The temporal relation between notice and a hearing and deprivation of a right or property interest protected by the due process clause was the subject of recent examination in Goss v. Lopez, --- U.S. ---, 95 S.Ct. 729, 42 L.Ed.2d 725 (1975). That case concerned the suspension of school students for disciplinary purposes. It held that due process requires notice and a modified hearing in the usual case before a student is suspended for infraction of a school rule or standard governing his conduct. The significance of the case here is its recognition that the due process clause " 'negates any concept of inflexible procedures universally applicable to every imaginable situation,' " citing Cafeteria Workers v. McElroy, 367 U.S. 886, 895, 81 S.Ct. 1743, 6 L.Ed.2d 1230 (1961), and that "the timing and content of the notice and the nature of the hearing will depend on appropriate accommodation of the competing interests involved." --- U.S. at ---, 95 S.Ct. at 738. Even though the case held that in the usual situation the notice and hearing should precede the suspension of any student, the Court recognized that this was not always the rule:


We agree with the District Court, however, that there are recurring situations in which prior notice and hearing cannot be insisted upon. Students whose presence poses a continuing danger to persons or property or an ongoing threat of disrupting the academic process may be immediately removed from school. In such cases, the necessary notice and rudimentary hearing should follow as soon as practicable, as the District Court indicated. --- U.S. at ---, 95 S.Ct. at 740.


Our own decision in Christhilf v. Annapolis Emergency Hospital Ass'n, Inc., 496 F.2d 174 (4 Cir. 1974), is another example of when due process does not require prior notice and hearing before suspension of a property interest. There, we held that a physician was entitled to notice and a hearing before staff privileges previously extended to him at the defendant hospital were revoked. In directing the district court to grant injunctive relief against expulsion if a notice and hearing were not afforded, we were careful to say that the district court "need not" grant a preliminary injunction:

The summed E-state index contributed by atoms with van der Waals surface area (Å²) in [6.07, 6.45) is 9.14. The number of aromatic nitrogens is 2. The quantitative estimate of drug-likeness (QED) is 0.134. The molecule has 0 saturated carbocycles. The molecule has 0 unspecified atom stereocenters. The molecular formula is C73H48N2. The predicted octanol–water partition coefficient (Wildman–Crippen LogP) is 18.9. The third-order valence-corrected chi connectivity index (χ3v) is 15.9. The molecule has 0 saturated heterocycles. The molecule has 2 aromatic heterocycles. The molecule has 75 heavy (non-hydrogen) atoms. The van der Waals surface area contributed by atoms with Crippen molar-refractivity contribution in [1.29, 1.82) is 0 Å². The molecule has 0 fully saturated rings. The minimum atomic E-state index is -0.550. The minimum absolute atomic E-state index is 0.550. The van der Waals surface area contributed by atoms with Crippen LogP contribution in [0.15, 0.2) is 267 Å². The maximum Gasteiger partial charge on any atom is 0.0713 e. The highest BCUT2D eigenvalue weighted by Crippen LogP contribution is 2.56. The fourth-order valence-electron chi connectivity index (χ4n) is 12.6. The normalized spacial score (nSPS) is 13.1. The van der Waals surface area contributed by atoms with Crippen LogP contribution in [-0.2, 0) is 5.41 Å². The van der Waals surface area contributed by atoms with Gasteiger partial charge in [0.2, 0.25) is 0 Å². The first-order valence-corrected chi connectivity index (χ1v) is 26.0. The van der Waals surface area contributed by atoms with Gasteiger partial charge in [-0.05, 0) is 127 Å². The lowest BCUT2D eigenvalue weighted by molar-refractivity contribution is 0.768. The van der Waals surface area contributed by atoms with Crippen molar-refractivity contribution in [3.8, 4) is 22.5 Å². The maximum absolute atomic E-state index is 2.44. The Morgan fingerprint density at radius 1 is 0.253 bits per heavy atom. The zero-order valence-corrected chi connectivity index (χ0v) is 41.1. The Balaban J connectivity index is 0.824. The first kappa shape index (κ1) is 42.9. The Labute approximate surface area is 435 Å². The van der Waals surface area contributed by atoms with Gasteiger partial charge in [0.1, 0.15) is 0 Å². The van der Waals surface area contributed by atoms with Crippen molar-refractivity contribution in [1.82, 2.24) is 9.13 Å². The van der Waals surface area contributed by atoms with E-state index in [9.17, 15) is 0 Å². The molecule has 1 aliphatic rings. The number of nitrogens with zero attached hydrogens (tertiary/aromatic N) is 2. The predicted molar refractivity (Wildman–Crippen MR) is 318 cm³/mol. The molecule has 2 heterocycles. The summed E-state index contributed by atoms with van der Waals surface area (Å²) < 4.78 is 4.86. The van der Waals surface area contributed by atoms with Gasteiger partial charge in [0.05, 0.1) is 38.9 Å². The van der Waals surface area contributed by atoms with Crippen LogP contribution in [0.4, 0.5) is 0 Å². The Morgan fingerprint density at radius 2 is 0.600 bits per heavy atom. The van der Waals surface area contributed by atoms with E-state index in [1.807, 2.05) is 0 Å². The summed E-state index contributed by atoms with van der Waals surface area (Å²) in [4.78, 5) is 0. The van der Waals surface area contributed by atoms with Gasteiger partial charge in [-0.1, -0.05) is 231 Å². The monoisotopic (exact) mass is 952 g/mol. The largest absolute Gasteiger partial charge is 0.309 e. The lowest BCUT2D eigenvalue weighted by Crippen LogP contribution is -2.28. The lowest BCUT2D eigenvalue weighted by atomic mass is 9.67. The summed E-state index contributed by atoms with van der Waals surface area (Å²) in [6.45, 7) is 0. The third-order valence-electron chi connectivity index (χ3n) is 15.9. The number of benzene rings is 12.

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Although such an injunction may often be proper, due process does not always require a hearing before a doctor's privileges are suspended. The gravity of the charges, the findings of the medical board and staff, and the delay and expense caused by Dr. Christhilf's withdrawal from the hearing afford ample justification for denying him interlocutory relief. 496 F.2d at 180.



Thus, this case resolves itself into a determination of whether Hubel's normal and usual right to notice and hearing before disciplinary sanctions are applied is outweighed by competing interests so as to permit notice and hearing to follow temporary suspension. We think that it is because an owner-trainer in Hubel's position presents the same kind of "continuing danger" which concerned us in Christhilf and the Supreme Court in Goss.


The state has at least two substantial interests to be served. It has a humanitarian interest in protecting the health of the horse, and it has a broader and more weighty interest in protecting the purity of the sport, both from the standpoint of protecting its own substantial revenues derived from taxes on legalized pari-mutuel betting and protecting patrons of the sport from being defrauded. Collectively, these interests, we think, justify the severe penalty of disqualifying a horse that has been drugged, its trainer and perhaps its owner, from further participation in legalized racing until the matter can be heard and determined and an appropriate final sanction formulated. The combination of strict liability, imposed by Rule 793, and immediate suspension without the possibility of stay, deters tampering and promotes care. The combination also removes from racing those who have proved either unable or unwilling to protect their horses from unauthorized drugs.